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April 10, 1959

J. E. FALTIN MOTOR TRANSPORTATION, INC., a corporation, Plaintiff,
EAZOR EXPRESS, INC., a corporation, Defendant

The opinion of the court was delivered by: MARSH

In this case, tried to the court without a jury, the plaintiff seeks to recover damages flowing from the defendant's alleged breach of a contract styled as a 'Trailer Interchange Agreement'.

The court makes the following:

 Findings of Fact

 1. Plaintiff is a corporation duly organized and existing under and by virtue of the laws of New Hampshire, and is a citizen of New Hampshire and the United States of America.

 2. Defendant is a corporation duly organized and existing under and by virtue of the laws of Pennsylvania and is doing business in the City of Pittsburgh, Allegheny County, Pennsylvania. Defendant is a citizen of Pennsylvania and the United States of America.

 3. The amount in controversy is a sum in excess of $ 3,000, exclusive of interest and costs.

 4. On or about the first day of February, 1957, plaintiff and defendant, both of whom are engaged in the motor freight business, entered into a 'Trailer Interchange Agreement' which provided for exchanges of trailers between the parties, under specified terms and conditions, for transportation over the several freight lines of the parties.

 5. On or about July 3, 1957, and under the terms of the aforementioned 'Trailer Interchange Agreement', plaintiff interchanged one of its trailers marked T87, being a 1956 Model 735MC-4D10 Strick aluminum closed top tandem semi-trailer, for a trailer owned by defendant and marked as No. 7231.

 6. On the date of the interchange, plaintiff's trailer T87 was in good condition except for a small bruise on its front panel, which bruise did not materially affect the trailer's value.

 7. The 'Trailer Interchange Agreement' provides, in its pertinent parts, as follows:

 '1. The undersigned carriers enter into this agreement governing their relationship with respect to interchange of trailers; provided however, that no provision in this contract shall be construed to increase the legal liability of any party hereto.

 '3. The carrier initially acquiring use of an interchanged trailer:

 '3.5 Agrees to hold the carrier initially furnishing the trailer harmless for any loss or damage thereto * * * arising out of the use, operation, maintenance or possession of said trailer, or arising from any other cause, until said trailer has been returned to the carrier initially furnishing it.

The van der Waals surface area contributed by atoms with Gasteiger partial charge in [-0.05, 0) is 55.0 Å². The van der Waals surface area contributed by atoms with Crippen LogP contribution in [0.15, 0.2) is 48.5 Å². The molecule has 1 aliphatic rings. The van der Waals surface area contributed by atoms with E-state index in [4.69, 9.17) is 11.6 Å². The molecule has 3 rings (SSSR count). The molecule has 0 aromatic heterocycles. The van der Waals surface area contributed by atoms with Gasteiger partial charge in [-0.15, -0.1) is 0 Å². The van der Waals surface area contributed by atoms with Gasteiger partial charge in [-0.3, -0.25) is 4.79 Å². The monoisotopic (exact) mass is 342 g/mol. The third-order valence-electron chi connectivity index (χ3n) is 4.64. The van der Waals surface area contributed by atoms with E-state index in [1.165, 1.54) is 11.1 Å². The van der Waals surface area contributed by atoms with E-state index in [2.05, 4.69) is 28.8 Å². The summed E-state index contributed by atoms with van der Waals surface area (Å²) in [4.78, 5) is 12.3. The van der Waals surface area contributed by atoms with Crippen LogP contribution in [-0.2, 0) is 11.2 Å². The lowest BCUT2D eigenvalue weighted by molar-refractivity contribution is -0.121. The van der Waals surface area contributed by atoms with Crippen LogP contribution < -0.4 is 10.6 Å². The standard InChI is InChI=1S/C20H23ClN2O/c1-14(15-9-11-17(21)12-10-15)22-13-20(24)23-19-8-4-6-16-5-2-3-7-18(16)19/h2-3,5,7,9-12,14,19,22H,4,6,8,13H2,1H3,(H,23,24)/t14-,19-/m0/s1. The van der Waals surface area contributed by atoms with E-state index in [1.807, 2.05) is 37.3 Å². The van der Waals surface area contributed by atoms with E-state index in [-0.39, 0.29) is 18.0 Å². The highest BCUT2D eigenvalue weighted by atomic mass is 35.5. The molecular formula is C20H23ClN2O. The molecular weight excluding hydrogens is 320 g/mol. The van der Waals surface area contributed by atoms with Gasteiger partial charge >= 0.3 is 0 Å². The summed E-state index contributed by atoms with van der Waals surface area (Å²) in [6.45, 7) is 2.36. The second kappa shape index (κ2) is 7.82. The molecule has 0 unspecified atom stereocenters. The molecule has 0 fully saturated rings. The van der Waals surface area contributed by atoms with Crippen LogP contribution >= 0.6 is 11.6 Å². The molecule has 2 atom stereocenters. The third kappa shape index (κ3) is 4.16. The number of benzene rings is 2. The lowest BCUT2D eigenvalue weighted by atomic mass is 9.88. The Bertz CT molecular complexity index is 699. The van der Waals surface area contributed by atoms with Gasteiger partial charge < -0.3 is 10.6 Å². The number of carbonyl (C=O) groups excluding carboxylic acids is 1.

'5. * * * In the event an interchanged trailer is damaged, * * * the carrier in possession at the time the damage occurred shall, by repair, restore it to the condition in which it was received, and in the event of failure of such carrier to make such repair, it shall nevertheless, be responsible for the cost thereof.'

 8. The parties to the action agreed that the law of Pennsylvania shall govern the disposition of the case.

 9. While the aforementioned trailers were interchanged and on or about July 10, 1957, while the aforementioned 'Trailer Interchange Agreement' was in full force and effect, a fire broke out in defendant's New Jersey terminal, which fire totally destroyed plaintiff's trailer No. T87, rendering said trailer valueless.

 10. Plaintiff demanded that defendant replace or pay for said destroyed trailer, but defendant has upon all occasions refused and failed to do so.

 11. The fair market value of plaintiff's trailer No. T87 at the time of its destruction by fire was $ 5,723.05.


 Plaintiff in this action urges that the provisions of PP3.5 and 5, quoted above-impose upon the lessee carrier, in this case defendant, absolute liability for damages occurring to leased trailers while in the possession of the lessee. Defendant on the other hand contends that the contract is ambiguous in that P1 provides that the contract shall not be construed to increase the legal liability of any party, and, in the absence of PP3.5 and 5, defendant would be liable for damages to trailers in its possession only in the event of defendant's negligence or deliberate act. Because of this supposed ambiguity, defendant argues that parol evidence may be introduced to show the intention of the parties and the meaning of the contract. Such evidence was admitted, over the objection of plaintiff, so that the court might have a complete record in the event that it reached the conclusion that an ambiguity existed. The evidence on the point was conflicting and otherwise unsatisfactory, but in the view we take of the case it becomes immaterial, for we find no ambiguity and no necessity for extrinsic evidence to aid in an interpretation of the contract.

 A reading of the 'Trailer Interchange Agreement' in the light of the standards of interpretation prevailing in Pennsylvania discloses a contract clear and unambiguous on its face. In reaching this conclusion, it is necessary to look to various standards of interpretation and their effect upon the contract here under consideration.

 The first rule of interpretation to be considered is that 'the writing will be read as a whole, and every part will be interpreted with reference to the whole * * *' Williston on Contracts, Revised Edition, § 618, Sub. 3. See also § 235(c), Restatement of the Law of Contracts and cases cited thereunder in the Pocket Supplement of Pennsylvania Annotations.

 Next, we consider the rule that 'the court will if possible give effect to all parts of the instrument and an interpretation which gives a reasonable meaning to all its provisions will be preferred to one which leaves a portion of the writing useless or inexplicable * * *' Williston on Contracts, Revised Edition, § 619. Language of similar effect is found at § 236(a), Restatement of the Law of Contracts. Minkoff v. McLean, 295 Pa. 396, 145 A. 534. Clearly, if defendant is correct in his contention that clause 1 of the contract limits the lessee's liability to that which it would bear in the absence of a written contract, then the provisions of clauses 3.5 and 5, quoted above, are of no effect, -- nor, for that matter, would the provisions of other clauses, not here in dispute, be of any effect. It is, however, possible to give reasonable effect to all of the provisions of the instrument by deciding, as we do, that clause 1 is modified by each subsequent clause which does in fact increase the legal liability of either party over what it would be in the absence of the writing, and that no legal liability unless so increased by a specific subsequent provision may be construed to have been increased.